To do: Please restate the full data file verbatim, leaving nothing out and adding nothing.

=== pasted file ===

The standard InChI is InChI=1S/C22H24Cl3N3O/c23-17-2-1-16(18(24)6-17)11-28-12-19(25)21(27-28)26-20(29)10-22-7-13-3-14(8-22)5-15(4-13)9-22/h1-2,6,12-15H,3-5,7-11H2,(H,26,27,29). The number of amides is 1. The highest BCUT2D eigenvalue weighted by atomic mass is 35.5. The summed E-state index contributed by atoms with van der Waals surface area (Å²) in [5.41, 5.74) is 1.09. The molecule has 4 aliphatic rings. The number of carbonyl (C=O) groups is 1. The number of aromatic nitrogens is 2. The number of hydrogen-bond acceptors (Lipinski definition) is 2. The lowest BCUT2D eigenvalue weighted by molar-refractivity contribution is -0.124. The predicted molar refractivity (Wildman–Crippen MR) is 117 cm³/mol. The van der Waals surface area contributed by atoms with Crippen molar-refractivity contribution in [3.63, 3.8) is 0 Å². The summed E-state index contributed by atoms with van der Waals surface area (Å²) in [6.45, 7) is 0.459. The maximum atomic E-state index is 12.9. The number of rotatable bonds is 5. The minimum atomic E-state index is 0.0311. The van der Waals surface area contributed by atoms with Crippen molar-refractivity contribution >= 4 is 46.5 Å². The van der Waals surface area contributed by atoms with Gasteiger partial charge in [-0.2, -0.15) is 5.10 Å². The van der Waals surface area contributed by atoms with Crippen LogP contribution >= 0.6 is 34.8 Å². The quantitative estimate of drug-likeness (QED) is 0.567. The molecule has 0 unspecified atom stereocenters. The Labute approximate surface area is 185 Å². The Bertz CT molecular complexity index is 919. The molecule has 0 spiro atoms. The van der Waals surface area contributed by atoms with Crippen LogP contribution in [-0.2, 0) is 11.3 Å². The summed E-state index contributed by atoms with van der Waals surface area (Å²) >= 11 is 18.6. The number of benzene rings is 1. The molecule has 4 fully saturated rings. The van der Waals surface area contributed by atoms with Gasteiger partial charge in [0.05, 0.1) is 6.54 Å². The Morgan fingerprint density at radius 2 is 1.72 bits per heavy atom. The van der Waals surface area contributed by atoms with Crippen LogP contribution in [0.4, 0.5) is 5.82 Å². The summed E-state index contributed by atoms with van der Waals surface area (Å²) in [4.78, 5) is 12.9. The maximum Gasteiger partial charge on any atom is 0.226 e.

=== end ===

The standard InChI is InChI=1S/C22H24Cl3N3O/c23-17-2-1-16(18(24)6-17)11-28-12-19(25)21(27-28)26-20(29)10-22-7-13-3-14(8-22)5-15(4-13)9-22/h1-2,6,12-15H,3-5,7-11H2,(H,26,27,29). The number of amides is 1. The highest BCUT2D eigenvalue weighted by atomic mass is 35.5. The summed E-state index contributed by atoms with van der Waals surface area (Å²) in [5.41, 5.74) is 1.09. The molecule has 4 aliphatic rings. The number of carbonyl (C=O) groups is 1. The number of aromatic nitrogens is 2. The number of hydrogen-bond acceptors (Lipinski definition) is 2. The lowest BCUT2D eigenvalue weighted by molar-refractivity contribution is -0.124. The predicted molar refractivity (Wildman–Crippen MR) is 117 cm³/mol. The van der Waals surface area contributed by atoms with Crippen molar-refractivity contribution in [3.63, 3.8) is 0 Å². The summed E-state index contributed by atoms with van der Waals surface area (Å²) in [6.45, 7) is 0.459. The maximum atomic E-state index is 12.9. The number of rotatable bonds is 5. The minimum atomic E-state index is 0.0311. The van der Waals surface area contributed by atoms with Crippen molar-refractivity contribution >= 4 is 46.5 Å². The van der Waals surface area contributed by atoms with Gasteiger partial charge in [-0.2, -0.15) is 5.10 Å². The van der Waals surface area contributed by atoms with Crippen LogP contribution >= 0.6 is 34.8 Å². The quantitative estimate of drug-likeness (QED) is 0.567. The molecule has 0 unspecified atom stereocenters. The Labute approximate surface area is 185 Å². The Bertz CT molecular complexity index is 919. The molecule has 0 spiro atoms. The van der Waals surface area contributed by atoms with Crippen LogP contribution in [-0.2, 0) is 11.3 Å². The summed E-state index contributed by atoms with van der Waals surface area (Å²) >= 11 is 18.6. The number of benzene rings is 1. The molecule has 4 fully saturated rings. The van der Waals surface area contributed by atoms with Gasteiger partial charge in [0.05, 0.1) is 6.54 Å². The Morgan fingerprint density at radius 2 is 1.72 bits per heavy atom. The van der Waals surface area contributed by atoms with Crippen LogP contribution in [0.4, 0.5) is 5.82 Å². The summed E-state index contributed by atoms with van der Waals surface area (Å²) in [4.78, 5) is 12.9. The maximum Gasteiger partial charge on any atom is 0.226 e.